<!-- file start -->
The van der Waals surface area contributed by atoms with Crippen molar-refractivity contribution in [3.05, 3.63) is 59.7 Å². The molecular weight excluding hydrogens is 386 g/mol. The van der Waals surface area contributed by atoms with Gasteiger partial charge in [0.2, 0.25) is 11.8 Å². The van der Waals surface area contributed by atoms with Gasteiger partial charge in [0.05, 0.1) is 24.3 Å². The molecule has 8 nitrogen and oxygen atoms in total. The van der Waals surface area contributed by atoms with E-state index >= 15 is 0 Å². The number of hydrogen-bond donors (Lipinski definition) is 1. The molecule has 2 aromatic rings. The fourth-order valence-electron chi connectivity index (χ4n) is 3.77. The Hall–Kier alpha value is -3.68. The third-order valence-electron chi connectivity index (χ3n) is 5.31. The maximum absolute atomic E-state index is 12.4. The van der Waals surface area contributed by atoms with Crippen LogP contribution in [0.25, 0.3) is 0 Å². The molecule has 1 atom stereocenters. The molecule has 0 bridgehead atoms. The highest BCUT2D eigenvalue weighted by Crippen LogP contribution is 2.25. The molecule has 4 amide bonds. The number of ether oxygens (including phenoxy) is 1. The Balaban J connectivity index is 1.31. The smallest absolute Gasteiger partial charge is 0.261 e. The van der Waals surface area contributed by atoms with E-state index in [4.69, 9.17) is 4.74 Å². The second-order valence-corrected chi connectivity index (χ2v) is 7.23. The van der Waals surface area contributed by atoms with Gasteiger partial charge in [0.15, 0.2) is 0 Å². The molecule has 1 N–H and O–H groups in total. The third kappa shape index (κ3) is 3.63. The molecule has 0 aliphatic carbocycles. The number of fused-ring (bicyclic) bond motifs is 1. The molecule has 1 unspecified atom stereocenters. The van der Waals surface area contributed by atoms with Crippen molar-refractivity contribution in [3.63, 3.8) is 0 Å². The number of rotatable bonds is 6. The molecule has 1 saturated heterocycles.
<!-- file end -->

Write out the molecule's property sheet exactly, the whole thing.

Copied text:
The van der Waals surface area contributed by atoms with Crippen molar-refractivity contribution in [3.05, 3.63) is 59.7 Å². The molecular weight excluding hydrogens is 386 g/mol. The van der Waals surface area contributed by atoms with Gasteiger partial charge in [0.2, 0.25) is 11.8 Å². The van der Waals surface area contributed by atoms with Gasteiger partial charge in [0.05, 0.1) is 24.3 Å². The molecule has 8 nitrogen and oxygen atoms in total. The van der Waals surface area contributed by atoms with E-state index >= 15 is 0 Å². The number of hydrogen-bond donors (Lipinski definition) is 1. The molecule has 2 aromatic rings. The fourth-order valence-electron chi connectivity index (χ4n) is 3.77. The Hall–Kier alpha value is -3.68. The third-order valence-electron chi connectivity index (χ3n) is 5.31. The maximum absolute atomic E-state index is 12.4. The van der Waals surface area contributed by atoms with Crippen LogP contribution in [0.25, 0.3) is 0 Å². The molecule has 1 atom stereocenters. The molecule has 0 bridgehead atoms. The highest BCUT2D eigenvalue weighted by Crippen LogP contribution is 2.25. The molecule has 4 amide bonds. The number of ether oxygens (including phenoxy) is 1. The Balaban J connectivity index is 1.31. The smallest absolute Gasteiger partial charge is 0.261 e. The van der Waals surface area contributed by atoms with E-state index in [4.69, 9.17) is 4.74 Å². The second-order valence-corrected chi connectivity index (χ2v) is 7.23. The van der Waals surface area contributed by atoms with Gasteiger partial charge in [0.15, 0.2) is 0 Å². The molecule has 1 N–H and O–H groups in total. The third kappa shape index (κ3) is 3.63. The molecule has 0 aliphatic carbocycles. The number of fused-ring (bicyclic) bond motifs is 1. The molecule has 1 unspecified atom stereocenters. The van der Waals surface area contributed by atoms with Crippen molar-refractivity contribution in [3.63, 3.8) is 0 Å². The number of rotatable bonds is 6. The molecule has 1 saturated heterocycles.